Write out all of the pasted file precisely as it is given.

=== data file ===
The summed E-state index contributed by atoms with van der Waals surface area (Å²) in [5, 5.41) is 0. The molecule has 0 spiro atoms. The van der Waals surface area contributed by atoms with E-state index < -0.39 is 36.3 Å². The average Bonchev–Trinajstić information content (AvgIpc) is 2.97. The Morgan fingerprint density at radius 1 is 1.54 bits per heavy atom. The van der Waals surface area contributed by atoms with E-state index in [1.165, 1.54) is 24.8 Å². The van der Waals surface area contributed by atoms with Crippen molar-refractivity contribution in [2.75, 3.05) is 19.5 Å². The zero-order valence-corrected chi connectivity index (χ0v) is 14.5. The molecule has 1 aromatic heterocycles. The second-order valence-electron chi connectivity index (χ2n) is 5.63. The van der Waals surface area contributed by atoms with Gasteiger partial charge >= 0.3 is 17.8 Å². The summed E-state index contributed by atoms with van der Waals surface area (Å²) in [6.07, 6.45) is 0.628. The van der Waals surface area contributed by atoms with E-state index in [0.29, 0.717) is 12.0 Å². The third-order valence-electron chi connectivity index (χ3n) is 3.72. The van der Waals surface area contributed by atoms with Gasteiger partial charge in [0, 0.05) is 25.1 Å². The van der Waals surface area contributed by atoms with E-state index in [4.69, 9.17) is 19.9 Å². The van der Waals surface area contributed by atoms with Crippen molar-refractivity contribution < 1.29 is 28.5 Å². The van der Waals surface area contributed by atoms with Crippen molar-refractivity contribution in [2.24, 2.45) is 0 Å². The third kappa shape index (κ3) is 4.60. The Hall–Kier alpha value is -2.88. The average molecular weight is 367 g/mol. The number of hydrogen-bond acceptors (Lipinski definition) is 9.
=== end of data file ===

The summed E-state index contributed by atoms with van der Waals surface area (Å²) in [5, 5.41) is 0. The molecule has 0 spiro atoms. The van der Waals surface area contributed by atoms with E-state index < -0.39 is 36.3 Å². The average Bonchev–Trinajstić information content (AvgIpc) is 2.97. The Morgan fingerprint density at radius 1 is 1.54 bits per heavy atom. The van der Waals surface area contributed by atoms with E-state index in [1.165, 1.54) is 24.8 Å². The van der Waals surface area contributed by atoms with Crippen molar-refractivity contribution in [2.75, 3.05) is 19.5 Å². The zero-order valence-corrected chi connectivity index (χ0v) is 14.5. The molecule has 1 aromatic heterocycles. The second-order valence-electron chi connectivity index (χ2n) is 5.63. The van der Waals surface area contributed by atoms with Gasteiger partial charge >= 0.3 is 17.8 Å². The summed E-state index contributed by atoms with van der Waals surface area (Å²) in [6.07, 6.45) is 0.628. The van der Waals surface area contributed by atoms with E-state index in [0.29, 0.717) is 12.0 Å². The third-order valence-electron chi connectivity index (χ3n) is 3.72. The van der Waals surface area contributed by atoms with Gasteiger partial charge in [0, 0.05) is 25.1 Å². The van der Waals surface area contributed by atoms with E-state index in [4.69, 9.17) is 19.9 Å². The van der Waals surface area contributed by atoms with Crippen molar-refractivity contribution < 1.29 is 28.5 Å². The van der Waals surface area contributed by atoms with Crippen molar-refractivity contribution in [2.24, 2.45) is 0 Å². The third kappa shape index (κ3) is 4.60. The Hall–Kier alpha value is -2.88. The average molecular weight is 367 g/mol. The number of hydrogen-bond acceptors (Lipinski definition) is 9.